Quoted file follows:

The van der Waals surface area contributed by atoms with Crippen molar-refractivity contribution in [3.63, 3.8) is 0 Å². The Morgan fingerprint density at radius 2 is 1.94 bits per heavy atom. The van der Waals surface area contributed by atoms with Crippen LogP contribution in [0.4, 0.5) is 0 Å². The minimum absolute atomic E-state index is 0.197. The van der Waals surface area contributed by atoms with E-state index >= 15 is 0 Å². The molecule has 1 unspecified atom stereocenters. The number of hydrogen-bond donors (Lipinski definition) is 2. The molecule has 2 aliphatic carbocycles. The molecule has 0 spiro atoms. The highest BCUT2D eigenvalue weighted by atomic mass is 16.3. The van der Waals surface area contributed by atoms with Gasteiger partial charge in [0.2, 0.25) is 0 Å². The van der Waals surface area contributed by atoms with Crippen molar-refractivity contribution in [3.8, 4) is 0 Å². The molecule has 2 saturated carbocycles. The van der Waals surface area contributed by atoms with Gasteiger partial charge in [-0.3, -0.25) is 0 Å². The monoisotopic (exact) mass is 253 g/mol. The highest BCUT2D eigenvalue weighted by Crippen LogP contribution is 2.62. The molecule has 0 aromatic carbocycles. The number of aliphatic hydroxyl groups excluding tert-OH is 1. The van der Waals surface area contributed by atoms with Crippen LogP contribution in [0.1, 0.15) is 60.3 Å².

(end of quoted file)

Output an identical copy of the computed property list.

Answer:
The van der Waals surface area contributed by atoms with Crippen molar-refractivity contribution in [3.63, 3.8) is 0 Å². The Morgan fingerprint density at radius 2 is 1.94 bits per heavy atom. The van der Waals surface area contributed by atoms with Crippen LogP contribution in [0.4, 0.5) is 0 Å². The minimum absolute atomic E-state index is 0.197. The van der Waals surface area contributed by atoms with E-state index >= 15 is 0 Å². The molecule has 1 unspecified atom stereocenters. The number of hydrogen-bond donors (Lipinski definition) is 2. The molecule has 2 aliphatic carbocycles. The molecule has 0 spiro atoms. The highest BCUT2D eigenvalue weighted by atomic mass is 16.3. The van der Waals surface area contributed by atoms with Gasteiger partial charge in [0.2, 0.25) is 0 Å². The van der Waals surface area contributed by atoms with Crippen molar-refractivity contribution in [3.8, 4) is 0 Å². The molecule has 2 saturated carbocycles. The van der Waals surface area contributed by atoms with Gasteiger partial charge in [-0.3, -0.25) is 0 Å². The monoisotopic (exact) mass is 253 g/mol. The highest BCUT2D eigenvalue weighted by Crippen LogP contribution is 2.62. The molecule has 0 aromatic carbocycles. The number of aliphatic hydroxyl groups excluding tert-OH is 1. The van der Waals surface area contributed by atoms with Crippen LogP contribution in [0.1, 0.15) is 60.3 Å².